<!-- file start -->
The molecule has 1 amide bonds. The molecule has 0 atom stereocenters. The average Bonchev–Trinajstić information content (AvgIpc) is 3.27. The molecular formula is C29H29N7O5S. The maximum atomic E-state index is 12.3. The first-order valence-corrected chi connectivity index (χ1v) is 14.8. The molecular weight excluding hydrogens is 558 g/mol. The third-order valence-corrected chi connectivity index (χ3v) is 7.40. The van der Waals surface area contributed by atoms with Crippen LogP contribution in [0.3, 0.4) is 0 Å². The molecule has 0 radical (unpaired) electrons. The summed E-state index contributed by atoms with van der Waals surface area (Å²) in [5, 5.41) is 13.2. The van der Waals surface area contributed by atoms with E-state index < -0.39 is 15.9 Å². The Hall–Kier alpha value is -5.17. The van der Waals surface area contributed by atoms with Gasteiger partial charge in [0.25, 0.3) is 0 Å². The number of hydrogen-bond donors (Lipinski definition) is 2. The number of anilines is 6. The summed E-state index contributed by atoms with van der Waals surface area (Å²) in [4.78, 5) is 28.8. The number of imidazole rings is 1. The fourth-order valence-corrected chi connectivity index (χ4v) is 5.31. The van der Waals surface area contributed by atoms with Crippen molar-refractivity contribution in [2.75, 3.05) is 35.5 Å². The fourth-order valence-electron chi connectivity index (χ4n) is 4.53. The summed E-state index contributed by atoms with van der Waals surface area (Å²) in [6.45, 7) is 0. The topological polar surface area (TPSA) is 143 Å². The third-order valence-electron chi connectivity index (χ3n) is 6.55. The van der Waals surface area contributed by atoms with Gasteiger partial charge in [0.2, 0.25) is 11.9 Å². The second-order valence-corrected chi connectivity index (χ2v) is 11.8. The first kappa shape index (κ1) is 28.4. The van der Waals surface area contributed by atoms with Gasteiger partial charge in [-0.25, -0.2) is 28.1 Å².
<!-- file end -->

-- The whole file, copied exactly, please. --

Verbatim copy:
The molecule has 1 amide bonds. The molecule has 0 atom stereocenters. The average Bonchev–Trinajstić information content (AvgIpc) is 3.27. The molecular formula is C29H29N7O5S. The maximum atomic E-state index is 12.3. The first-order valence-corrected chi connectivity index (χ1v) is 14.8. The molecular weight excluding hydrogens is 558 g/mol. The third-order valence-corrected chi connectivity index (χ3v) is 7.40. The van der Waals surface area contributed by atoms with Crippen LogP contribution in [0.3, 0.4) is 0 Å². The molecule has 0 radical (unpaired) electrons. The summed E-state index contributed by atoms with van der Waals surface area (Å²) in [5, 5.41) is 13.2. The van der Waals surface area contributed by atoms with E-state index < -0.39 is 15.9 Å². The Hall–Kier alpha value is -5.17. The van der Waals surface area contributed by atoms with Gasteiger partial charge in [0.25, 0.3) is 0 Å². The number of hydrogen-bond donors (Lipinski definition) is 2. The number of anilines is 6. The summed E-state index contributed by atoms with van der Waals surface area (Å²) in [4.78, 5) is 28.8. The number of imidazole rings is 1. The fourth-order valence-corrected chi connectivity index (χ4v) is 5.31. The van der Waals surface area contributed by atoms with Crippen molar-refractivity contribution in [2.75, 3.05) is 35.5 Å². The fourth-order valence-electron chi connectivity index (χ4n) is 4.53. The summed E-state index contributed by atoms with van der Waals surface area (Å²) in [6.45, 7) is 0. The topological polar surface area (TPSA) is 143 Å². The third-order valence-electron chi connectivity index (χ3n) is 6.55. The van der Waals surface area contributed by atoms with Gasteiger partial charge in [0.2, 0.25) is 11.9 Å². The second-order valence-corrected chi connectivity index (χ2v) is 11.8. The first kappa shape index (κ1) is 28.4. The van der Waals surface area contributed by atoms with Gasteiger partial charge in [-0.25, -0.2) is 28.1 Å².